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Runway extension narrowly approved

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Runway extension narrowly approved
Detroit Lakes Minnesota 511 Washington Avenue 56501

The Becker County Board on Tuesday narrowly agreed to support the idea of a runway expansion at the Detroit Lakes Becker County Airport, provided the city council gives its support to the concept.

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The vote was 3-1, with Commissioner Barry Nelson voting in opposition and Commissioner Bob Bristlin abstaining.

Bristlin said he abstained because he could not go along with the letter of support, which stated in part: "We have investigated alternative sites for a new airport but feel that any new site suitable for an airport would have to be located too far from our community to provide the economic impact we desire."

Nelson, too, said in the meeting that he did not agree with that statement.

The motion was championed by Commissioner Harry Salminen, who sits on the Airport Commission.

"If this doesn't move forward, the airport itself is going to die," Salminen said. "If we don't do something with it, it's going to go downhill."

The Airport Commission unanimously decided to ask for motions of support from the county board and city council to proceed with plans to extend the runway about 500 feet, he said.

The city council will be asked for its support at its March meeting, he said.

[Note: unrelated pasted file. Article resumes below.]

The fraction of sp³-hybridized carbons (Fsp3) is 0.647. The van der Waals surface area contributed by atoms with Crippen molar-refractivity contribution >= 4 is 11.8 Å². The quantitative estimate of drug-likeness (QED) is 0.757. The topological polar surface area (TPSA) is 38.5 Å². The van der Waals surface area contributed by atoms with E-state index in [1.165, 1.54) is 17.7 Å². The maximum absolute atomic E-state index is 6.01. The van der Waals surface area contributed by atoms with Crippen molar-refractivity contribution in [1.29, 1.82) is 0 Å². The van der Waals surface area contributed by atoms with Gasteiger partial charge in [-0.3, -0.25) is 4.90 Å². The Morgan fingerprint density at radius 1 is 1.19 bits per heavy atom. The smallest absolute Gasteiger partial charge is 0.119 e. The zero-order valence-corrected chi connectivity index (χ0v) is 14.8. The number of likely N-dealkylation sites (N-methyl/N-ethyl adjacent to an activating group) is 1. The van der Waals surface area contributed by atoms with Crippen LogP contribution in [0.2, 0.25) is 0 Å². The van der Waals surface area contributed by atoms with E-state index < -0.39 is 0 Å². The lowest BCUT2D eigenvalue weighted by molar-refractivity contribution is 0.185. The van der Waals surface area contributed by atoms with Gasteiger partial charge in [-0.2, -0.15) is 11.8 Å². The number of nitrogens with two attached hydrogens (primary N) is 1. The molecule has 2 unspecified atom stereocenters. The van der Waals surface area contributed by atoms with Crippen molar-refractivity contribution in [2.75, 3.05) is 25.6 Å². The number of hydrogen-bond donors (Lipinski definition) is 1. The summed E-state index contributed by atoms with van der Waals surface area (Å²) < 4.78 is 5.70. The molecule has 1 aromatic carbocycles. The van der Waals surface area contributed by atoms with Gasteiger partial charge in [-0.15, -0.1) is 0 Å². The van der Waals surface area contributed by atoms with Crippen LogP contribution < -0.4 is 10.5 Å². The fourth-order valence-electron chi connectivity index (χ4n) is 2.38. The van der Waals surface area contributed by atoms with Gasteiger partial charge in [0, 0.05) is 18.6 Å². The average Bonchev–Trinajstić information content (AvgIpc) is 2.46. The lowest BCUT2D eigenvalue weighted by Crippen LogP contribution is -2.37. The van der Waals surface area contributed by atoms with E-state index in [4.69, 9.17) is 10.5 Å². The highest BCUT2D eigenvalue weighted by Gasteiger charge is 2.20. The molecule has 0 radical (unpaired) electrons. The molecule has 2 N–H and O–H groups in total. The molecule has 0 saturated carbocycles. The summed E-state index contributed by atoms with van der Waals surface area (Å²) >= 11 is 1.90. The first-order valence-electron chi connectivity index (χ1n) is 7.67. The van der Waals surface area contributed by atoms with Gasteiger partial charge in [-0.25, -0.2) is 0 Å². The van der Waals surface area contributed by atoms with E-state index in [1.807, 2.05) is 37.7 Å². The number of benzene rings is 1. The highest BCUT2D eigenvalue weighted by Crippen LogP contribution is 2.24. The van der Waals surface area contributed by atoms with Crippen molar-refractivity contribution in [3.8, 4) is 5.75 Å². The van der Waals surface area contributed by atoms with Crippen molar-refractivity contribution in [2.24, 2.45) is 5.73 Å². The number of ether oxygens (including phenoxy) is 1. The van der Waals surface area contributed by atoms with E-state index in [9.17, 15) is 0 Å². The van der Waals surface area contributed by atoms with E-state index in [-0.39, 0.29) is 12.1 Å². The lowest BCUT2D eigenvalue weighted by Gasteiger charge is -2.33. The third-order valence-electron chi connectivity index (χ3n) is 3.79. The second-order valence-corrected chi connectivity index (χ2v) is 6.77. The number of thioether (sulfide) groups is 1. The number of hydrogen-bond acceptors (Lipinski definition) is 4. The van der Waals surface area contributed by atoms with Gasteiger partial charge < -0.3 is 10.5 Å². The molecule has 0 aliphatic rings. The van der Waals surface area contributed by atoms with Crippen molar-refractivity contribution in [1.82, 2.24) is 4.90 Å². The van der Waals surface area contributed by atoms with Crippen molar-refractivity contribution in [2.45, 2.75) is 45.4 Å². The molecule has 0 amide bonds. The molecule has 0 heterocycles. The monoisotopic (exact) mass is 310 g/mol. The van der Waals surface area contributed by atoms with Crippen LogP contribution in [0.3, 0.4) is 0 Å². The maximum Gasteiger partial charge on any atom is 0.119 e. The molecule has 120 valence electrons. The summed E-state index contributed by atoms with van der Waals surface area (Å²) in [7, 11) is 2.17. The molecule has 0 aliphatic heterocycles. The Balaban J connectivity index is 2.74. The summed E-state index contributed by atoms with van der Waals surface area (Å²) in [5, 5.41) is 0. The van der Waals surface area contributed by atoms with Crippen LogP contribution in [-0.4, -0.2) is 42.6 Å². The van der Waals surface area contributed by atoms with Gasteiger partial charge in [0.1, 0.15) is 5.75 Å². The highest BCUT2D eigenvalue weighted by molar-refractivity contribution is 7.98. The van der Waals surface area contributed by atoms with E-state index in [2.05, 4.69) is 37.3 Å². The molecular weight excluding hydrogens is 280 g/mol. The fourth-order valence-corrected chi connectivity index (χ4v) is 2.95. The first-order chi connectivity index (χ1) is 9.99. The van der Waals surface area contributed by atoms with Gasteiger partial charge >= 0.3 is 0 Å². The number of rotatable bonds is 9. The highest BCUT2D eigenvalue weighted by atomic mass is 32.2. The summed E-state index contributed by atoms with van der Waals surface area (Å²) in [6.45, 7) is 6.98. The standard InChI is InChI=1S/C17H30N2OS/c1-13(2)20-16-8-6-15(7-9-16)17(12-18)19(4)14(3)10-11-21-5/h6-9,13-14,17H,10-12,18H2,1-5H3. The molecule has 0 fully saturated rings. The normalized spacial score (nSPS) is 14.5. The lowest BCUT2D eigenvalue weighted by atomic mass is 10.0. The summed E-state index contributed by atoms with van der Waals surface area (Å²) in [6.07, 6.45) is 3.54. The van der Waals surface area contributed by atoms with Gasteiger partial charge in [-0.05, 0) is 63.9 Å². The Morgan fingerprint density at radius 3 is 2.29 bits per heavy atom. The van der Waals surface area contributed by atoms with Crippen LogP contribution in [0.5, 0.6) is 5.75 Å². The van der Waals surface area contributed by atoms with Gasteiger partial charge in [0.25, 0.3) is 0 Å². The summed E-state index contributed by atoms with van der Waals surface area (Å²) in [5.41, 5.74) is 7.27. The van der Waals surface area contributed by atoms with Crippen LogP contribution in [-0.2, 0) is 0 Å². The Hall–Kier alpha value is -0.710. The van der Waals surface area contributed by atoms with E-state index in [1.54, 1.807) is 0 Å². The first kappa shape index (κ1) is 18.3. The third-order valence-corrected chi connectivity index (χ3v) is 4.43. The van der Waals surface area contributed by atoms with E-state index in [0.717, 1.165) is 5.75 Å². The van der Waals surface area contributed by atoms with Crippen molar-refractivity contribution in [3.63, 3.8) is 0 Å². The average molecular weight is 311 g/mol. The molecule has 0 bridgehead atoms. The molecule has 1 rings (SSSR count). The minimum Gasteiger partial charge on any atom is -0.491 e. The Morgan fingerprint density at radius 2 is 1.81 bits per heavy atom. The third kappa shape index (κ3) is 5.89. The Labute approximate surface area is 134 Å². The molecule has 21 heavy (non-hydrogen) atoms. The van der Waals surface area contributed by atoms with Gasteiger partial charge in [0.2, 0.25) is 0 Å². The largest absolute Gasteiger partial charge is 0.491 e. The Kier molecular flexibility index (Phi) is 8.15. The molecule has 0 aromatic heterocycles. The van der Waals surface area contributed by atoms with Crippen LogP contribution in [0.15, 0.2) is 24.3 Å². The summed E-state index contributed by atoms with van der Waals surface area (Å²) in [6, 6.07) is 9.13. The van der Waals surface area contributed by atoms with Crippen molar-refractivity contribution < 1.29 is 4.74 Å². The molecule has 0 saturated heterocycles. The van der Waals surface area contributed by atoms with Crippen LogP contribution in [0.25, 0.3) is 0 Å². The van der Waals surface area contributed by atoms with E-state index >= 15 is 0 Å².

Nelson said he'd like information on cost estimates for the project, and information on MnDOT and city traffic issues.

Salminen said there is no cost estimate yet, other than the local share of the project will be 5 percent of the total cost.

"It's all going to have to be addressed," he said.

Airport Commission members believe that, with time and the growth of the city, the airport will have to be relocated eventually, Salminen said.

But the commission believes the extension project is the best move for now, he added, since studies have shown there is currently no viable site within five miles of Detroit Lakes.

"This is telling the state and the feds we're moving forward," Salminen said. "If there are things we absolutely can't do, then this thing is history. If we can't solve these problems, the project's dead ... before any money's spent, we have to go back to the county board and city council for approval."

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